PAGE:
Within a few minutes I was on the road. I arrived about 1 p.m. My father was still alive. I raced to the hospital with my niece. My father was heavily drugged, but in agony. I held his hand and apologized to him for a terrible argument we’d had the last time I saw him. I had said awful things — unlike me — but it happened.

My father and I had grown apart in recent years. The argument was the worst I ever had with him. I became so angry I got into my RV and left his home, where I was visiting. Later, I felt incredibly sad and empty, and then mad at myself for not keeping my mouth shut.

And there he lay, in terrible pain. My niece swears he said “Chuck” to me. But I’ve never been sure. I wish I had listened more closely. Did he know I was there? I don’t know and will wonder the rest of my life. I stayed with him for a couple of hours. There was nothing I could do, and the drugs had put him to sleep.

I returned to his home, only a short walk from the hospital, to be with my mother. The hospital called later and said he seemed to be improving. “Of course,” I thought, “he’s not going to die. He’s my dad.” To this day, I do not know why I did not return to the hospital to be with him. I suppose I just assumed I’d see him in the morning and he’d be back to normal.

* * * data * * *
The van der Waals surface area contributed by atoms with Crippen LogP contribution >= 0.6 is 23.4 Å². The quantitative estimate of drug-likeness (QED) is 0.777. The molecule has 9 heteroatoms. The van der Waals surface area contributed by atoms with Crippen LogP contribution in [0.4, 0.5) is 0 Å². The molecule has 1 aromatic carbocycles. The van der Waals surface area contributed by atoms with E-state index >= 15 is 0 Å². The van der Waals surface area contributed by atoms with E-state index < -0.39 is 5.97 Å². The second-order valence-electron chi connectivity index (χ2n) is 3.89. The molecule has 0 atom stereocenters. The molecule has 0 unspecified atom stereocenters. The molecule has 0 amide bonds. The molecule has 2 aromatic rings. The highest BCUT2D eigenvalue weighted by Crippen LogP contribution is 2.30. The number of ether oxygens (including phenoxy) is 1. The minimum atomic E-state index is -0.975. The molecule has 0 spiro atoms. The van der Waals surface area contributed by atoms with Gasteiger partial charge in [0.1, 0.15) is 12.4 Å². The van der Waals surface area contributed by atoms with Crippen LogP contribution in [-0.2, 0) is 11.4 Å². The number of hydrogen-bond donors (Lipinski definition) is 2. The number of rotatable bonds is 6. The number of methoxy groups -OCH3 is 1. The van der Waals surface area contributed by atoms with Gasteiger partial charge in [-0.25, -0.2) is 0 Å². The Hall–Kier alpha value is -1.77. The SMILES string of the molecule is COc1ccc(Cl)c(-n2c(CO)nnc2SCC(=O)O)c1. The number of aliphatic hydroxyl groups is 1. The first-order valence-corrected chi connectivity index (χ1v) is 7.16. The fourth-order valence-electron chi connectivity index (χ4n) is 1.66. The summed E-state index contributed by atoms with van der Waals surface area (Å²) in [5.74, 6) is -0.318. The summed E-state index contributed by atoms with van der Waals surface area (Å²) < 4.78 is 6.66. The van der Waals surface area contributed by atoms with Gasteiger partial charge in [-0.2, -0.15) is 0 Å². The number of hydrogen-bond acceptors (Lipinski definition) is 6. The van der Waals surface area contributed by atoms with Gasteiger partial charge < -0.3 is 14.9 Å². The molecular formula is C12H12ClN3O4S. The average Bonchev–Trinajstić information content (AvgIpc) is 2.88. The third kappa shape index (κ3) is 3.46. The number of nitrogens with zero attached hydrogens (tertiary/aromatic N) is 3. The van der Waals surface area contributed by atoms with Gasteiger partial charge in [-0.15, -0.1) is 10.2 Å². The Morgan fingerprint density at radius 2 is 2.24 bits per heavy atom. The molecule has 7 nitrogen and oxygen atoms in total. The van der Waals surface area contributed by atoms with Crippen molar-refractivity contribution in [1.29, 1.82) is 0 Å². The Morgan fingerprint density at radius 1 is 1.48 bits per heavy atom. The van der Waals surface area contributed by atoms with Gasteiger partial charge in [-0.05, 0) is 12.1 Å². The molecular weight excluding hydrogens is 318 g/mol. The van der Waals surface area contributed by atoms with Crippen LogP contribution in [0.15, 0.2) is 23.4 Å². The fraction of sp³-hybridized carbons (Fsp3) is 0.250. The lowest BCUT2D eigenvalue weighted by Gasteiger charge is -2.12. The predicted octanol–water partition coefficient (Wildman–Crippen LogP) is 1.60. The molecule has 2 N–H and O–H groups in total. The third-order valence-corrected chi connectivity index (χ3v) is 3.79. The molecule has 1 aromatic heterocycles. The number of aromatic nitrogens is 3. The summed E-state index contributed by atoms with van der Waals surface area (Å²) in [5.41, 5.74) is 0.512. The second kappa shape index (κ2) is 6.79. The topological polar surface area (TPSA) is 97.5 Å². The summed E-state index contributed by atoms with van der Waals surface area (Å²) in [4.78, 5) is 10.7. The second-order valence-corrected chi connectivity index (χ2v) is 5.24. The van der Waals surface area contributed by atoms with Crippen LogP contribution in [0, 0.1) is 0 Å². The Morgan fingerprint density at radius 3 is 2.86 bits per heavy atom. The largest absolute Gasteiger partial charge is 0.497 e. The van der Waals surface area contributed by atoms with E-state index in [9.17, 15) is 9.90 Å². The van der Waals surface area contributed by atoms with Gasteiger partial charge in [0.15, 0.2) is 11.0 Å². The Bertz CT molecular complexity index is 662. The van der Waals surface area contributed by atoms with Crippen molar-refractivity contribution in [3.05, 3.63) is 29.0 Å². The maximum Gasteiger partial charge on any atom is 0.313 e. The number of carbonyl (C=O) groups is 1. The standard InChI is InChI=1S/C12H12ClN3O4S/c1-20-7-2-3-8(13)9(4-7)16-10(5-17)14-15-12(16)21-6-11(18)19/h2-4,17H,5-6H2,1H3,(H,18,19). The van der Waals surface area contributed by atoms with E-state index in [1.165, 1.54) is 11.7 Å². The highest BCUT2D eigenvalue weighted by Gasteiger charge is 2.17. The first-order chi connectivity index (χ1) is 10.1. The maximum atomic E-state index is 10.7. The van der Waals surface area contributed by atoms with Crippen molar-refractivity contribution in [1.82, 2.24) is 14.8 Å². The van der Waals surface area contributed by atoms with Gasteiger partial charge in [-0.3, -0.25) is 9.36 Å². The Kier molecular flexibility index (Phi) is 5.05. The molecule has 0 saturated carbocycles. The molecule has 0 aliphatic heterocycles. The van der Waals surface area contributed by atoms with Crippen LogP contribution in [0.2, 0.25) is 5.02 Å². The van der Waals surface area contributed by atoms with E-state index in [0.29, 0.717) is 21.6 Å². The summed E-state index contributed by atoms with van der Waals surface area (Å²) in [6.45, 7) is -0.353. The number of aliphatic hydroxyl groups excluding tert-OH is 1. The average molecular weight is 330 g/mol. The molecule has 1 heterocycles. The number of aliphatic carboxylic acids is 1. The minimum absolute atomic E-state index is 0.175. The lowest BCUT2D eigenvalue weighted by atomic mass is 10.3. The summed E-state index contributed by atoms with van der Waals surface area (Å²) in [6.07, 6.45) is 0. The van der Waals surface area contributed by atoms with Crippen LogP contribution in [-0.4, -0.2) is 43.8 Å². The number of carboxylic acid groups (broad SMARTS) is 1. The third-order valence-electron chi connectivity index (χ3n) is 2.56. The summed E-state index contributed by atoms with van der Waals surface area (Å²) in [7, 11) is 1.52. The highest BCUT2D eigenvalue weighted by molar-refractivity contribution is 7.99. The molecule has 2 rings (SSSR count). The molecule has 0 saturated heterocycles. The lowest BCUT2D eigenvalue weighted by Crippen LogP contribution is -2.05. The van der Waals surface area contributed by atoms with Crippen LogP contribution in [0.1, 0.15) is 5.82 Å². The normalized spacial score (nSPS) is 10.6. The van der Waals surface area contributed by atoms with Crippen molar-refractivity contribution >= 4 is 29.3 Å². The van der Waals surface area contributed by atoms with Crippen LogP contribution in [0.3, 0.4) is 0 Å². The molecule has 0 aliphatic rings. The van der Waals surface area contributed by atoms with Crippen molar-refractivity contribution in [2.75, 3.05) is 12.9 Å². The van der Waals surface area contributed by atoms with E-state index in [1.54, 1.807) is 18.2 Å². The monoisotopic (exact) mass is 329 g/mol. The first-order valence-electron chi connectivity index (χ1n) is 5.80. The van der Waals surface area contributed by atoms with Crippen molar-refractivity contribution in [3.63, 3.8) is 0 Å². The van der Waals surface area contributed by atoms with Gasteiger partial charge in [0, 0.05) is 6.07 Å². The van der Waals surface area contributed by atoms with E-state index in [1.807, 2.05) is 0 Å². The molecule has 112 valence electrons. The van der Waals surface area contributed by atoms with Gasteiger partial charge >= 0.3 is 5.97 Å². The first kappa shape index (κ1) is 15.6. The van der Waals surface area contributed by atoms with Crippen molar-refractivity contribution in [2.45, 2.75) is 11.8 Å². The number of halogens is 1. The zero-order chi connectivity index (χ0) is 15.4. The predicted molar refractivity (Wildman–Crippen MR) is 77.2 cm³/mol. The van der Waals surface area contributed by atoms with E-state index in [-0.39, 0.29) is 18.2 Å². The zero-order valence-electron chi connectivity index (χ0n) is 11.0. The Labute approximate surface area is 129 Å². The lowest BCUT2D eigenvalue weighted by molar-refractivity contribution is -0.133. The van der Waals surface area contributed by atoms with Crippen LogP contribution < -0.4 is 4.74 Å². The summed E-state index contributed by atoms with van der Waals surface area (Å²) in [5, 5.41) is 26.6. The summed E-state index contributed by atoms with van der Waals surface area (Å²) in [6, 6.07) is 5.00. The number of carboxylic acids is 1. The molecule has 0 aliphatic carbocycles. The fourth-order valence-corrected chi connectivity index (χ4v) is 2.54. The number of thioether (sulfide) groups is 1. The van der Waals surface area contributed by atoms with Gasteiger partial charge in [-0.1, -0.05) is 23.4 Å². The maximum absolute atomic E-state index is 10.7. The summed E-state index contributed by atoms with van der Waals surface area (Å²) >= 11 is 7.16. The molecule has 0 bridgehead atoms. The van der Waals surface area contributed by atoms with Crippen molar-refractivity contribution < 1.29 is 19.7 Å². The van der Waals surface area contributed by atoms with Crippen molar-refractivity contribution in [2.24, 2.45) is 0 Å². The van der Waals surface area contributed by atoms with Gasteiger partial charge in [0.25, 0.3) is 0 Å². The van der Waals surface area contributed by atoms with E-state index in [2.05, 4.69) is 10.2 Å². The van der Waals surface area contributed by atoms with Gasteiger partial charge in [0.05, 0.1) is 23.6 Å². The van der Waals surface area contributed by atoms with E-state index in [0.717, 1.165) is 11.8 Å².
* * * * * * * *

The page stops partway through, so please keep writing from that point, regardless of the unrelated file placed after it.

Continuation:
At 3 a.m. the phone rang. “Better get over here,” the nurse said. “He’s not going to make it.”

My parents shortly before their deaths with their great-grandchildren Sophia and Lucas.

We were there in 20 minutes. The doctors were working on him, and wouldn’t let us in. An hour later, a doctor came to the waiting room. “He’s gone.” 

And so, that was it. A life over. My dad, my childhood hero, gone. I took care of my mother for the next five months — a wonderful time with a woman with a wicked sense of humor who always kept me laughing. How lucky I was to have that time with her! And then it was her turn.

Through the years I have found it ironic that a World War II hero — a man who had survived 35 missions over Germany — was, in the end, done in by a turkey. If he could look over my shoulder now and read this, I think he’d probably shake his head and maybe even laugh at that. Strange, isn’t it, how life goes?